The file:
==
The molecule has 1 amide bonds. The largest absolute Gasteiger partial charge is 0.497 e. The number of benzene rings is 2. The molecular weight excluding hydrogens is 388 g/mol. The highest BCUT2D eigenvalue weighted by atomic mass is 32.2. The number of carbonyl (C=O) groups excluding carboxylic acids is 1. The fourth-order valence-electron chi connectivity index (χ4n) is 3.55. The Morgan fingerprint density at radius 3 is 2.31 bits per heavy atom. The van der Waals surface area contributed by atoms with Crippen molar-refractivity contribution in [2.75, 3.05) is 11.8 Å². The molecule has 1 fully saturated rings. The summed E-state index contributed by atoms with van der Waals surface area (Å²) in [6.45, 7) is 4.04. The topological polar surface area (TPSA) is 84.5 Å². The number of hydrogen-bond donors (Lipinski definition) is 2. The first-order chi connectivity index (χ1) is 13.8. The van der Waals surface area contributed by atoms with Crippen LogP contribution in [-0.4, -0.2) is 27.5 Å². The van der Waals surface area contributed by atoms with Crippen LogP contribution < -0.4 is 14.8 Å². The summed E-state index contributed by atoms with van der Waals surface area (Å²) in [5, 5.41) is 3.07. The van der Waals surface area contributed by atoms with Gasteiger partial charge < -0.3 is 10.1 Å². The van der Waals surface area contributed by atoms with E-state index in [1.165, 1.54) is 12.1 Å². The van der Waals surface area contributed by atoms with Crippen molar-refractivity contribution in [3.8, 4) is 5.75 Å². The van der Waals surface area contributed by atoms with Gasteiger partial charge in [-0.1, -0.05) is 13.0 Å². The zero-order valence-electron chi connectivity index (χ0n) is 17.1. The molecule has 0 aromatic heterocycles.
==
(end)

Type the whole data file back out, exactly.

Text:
The molecule has 1 amide bonds. The largest absolute Gasteiger partial charge is 0.497 e. The number of benzene rings is 2. The molecular weight excluding hydrogens is 388 g/mol. The highest BCUT2D eigenvalue weighted by atomic mass is 32.2. The number of carbonyl (C=O) groups excluding carboxylic acids is 1. The fourth-order valence-electron chi connectivity index (χ4n) is 3.55. The Morgan fingerprint density at radius 3 is 2.31 bits per heavy atom. The van der Waals surface area contributed by atoms with Crippen molar-refractivity contribution in [2.75, 3.05) is 11.8 Å². The molecule has 1 fully saturated rings. The summed E-state index contributed by atoms with van der Waals surface area (Å²) in [6.45, 7) is 4.04. The topological polar surface area (TPSA) is 84.5 Å². The number of hydrogen-bond donors (Lipinski definition) is 2. The first-order chi connectivity index (χ1) is 13.8. The van der Waals surface area contributed by atoms with Crippen LogP contribution in [-0.4, -0.2) is 27.5 Å². The van der Waals surface area contributed by atoms with Crippen LogP contribution < -0.4 is 14.8 Å². The summed E-state index contributed by atoms with van der Waals surface area (Å²) in [5, 5.41) is 3.07. The van der Waals surface area contributed by atoms with Gasteiger partial charge < -0.3 is 10.1 Å². The van der Waals surface area contributed by atoms with E-state index in [1.165, 1.54) is 12.1 Å². The van der Waals surface area contributed by atoms with Crippen molar-refractivity contribution in [3.8, 4) is 5.75 Å². The van der Waals surface area contributed by atoms with Gasteiger partial charge in [-0.1, -0.05) is 13.0 Å². The zero-order valence-electron chi connectivity index (χ0n) is 17.1. The molecule has 0 aromatic heterocycles.